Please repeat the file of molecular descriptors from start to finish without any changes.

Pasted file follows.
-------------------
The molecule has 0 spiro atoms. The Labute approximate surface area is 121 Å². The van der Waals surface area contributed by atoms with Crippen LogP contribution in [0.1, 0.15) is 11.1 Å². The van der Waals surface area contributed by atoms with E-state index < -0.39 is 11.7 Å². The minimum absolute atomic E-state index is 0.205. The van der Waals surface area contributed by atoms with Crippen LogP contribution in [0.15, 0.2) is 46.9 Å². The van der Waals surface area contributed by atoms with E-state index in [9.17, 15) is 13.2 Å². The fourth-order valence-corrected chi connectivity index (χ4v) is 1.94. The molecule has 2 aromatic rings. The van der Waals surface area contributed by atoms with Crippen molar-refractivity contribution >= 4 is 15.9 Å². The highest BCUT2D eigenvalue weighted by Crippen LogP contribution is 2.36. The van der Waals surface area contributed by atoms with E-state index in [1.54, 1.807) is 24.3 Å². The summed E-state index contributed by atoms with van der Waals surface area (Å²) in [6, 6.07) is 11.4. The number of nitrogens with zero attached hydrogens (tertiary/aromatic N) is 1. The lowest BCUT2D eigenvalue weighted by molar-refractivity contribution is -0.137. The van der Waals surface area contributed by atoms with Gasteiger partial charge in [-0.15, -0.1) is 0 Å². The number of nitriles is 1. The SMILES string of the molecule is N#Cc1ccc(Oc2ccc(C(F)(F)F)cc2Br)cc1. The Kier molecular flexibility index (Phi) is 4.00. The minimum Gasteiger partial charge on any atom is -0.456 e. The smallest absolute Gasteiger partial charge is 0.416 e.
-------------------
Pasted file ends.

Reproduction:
The molecule has 0 spiro atoms. The Labute approximate surface area is 121 Å². The van der Waals surface area contributed by atoms with Crippen LogP contribution in [0.1, 0.15) is 11.1 Å². The van der Waals surface area contributed by atoms with E-state index < -0.39 is 11.7 Å². The minimum absolute atomic E-state index is 0.205. The van der Waals surface area contributed by atoms with Crippen LogP contribution in [0.15, 0.2) is 46.9 Å². The van der Waals surface area contributed by atoms with E-state index in [9.17, 15) is 13.2 Å². The fourth-order valence-corrected chi connectivity index (χ4v) is 1.94. The molecule has 2 aromatic rings. The van der Waals surface area contributed by atoms with Crippen molar-refractivity contribution >= 4 is 15.9 Å². The highest BCUT2D eigenvalue weighted by Crippen LogP contribution is 2.36. The van der Waals surface area contributed by atoms with E-state index in [1.54, 1.807) is 24.3 Å². The summed E-state index contributed by atoms with van der Waals surface area (Å²) in [6, 6.07) is 11.4. The number of nitrogens with zero attached hydrogens (tertiary/aromatic N) is 1. The lowest BCUT2D eigenvalue weighted by molar-refractivity contribution is -0.137. The van der Waals surface area contributed by atoms with Gasteiger partial charge in [-0.15, -0.1) is 0 Å². The number of nitriles is 1. The SMILES string of the molecule is N#Cc1ccc(Oc2ccc(C(F)(F)F)cc2Br)cc1. The Kier molecular flexibility index (Phi) is 4.00. The minimum Gasteiger partial charge on any atom is -0.456 e. The smallest absolute Gasteiger partial charge is 0.416 e.